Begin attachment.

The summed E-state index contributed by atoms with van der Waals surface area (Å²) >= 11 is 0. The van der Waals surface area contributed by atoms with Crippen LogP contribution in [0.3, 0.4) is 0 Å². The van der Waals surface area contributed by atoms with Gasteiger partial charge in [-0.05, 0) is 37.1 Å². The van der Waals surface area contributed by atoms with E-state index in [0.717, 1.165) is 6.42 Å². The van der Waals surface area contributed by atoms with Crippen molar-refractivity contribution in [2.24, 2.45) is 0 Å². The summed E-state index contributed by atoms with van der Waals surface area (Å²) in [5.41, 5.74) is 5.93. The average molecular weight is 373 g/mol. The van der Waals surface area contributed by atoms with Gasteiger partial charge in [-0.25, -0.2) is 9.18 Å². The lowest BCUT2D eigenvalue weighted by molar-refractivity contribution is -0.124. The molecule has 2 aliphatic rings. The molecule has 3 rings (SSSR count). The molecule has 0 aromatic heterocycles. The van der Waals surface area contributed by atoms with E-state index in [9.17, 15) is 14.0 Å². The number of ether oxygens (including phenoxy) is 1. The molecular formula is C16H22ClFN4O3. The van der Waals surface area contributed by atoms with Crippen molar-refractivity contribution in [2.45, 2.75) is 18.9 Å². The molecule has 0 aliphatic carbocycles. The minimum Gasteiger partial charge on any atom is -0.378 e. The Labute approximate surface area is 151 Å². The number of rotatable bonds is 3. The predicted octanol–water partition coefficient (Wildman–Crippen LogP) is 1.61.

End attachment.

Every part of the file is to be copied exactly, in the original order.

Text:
The summed E-state index contributed by atoms with van der Waals surface area (Å²) >= 11 is 0. The van der Waals surface area contributed by atoms with Crippen LogP contribution in [0.3, 0.4) is 0 Å². The van der Waals surface area contributed by atoms with Gasteiger partial charge in [-0.05, 0) is 37.1 Å². The van der Waals surface area contributed by atoms with E-state index in [0.717, 1.165) is 6.42 Å². The van der Waals surface area contributed by atoms with Crippen molar-refractivity contribution in [2.24, 2.45) is 0 Å². The summed E-state index contributed by atoms with van der Waals surface area (Å²) in [5.41, 5.74) is 5.93. The average molecular weight is 373 g/mol. The van der Waals surface area contributed by atoms with Gasteiger partial charge in [-0.25, -0.2) is 9.18 Å². The lowest BCUT2D eigenvalue weighted by molar-refractivity contribution is -0.124. The molecule has 2 aliphatic rings. The molecule has 3 rings (SSSR count). The molecule has 0 aromatic heterocycles. The van der Waals surface area contributed by atoms with E-state index in [9.17, 15) is 14.0 Å². The number of ether oxygens (including phenoxy) is 1. The molecular formula is C16H22ClFN4O3. The van der Waals surface area contributed by atoms with Crippen molar-refractivity contribution in [2.45, 2.75) is 18.9 Å². The molecule has 0 aliphatic carbocycles. The minimum Gasteiger partial charge on any atom is -0.378 e. The Labute approximate surface area is 151 Å². The number of rotatable bonds is 3. The predicted octanol–water partition coefficient (Wildman–Crippen LogP) is 1.61.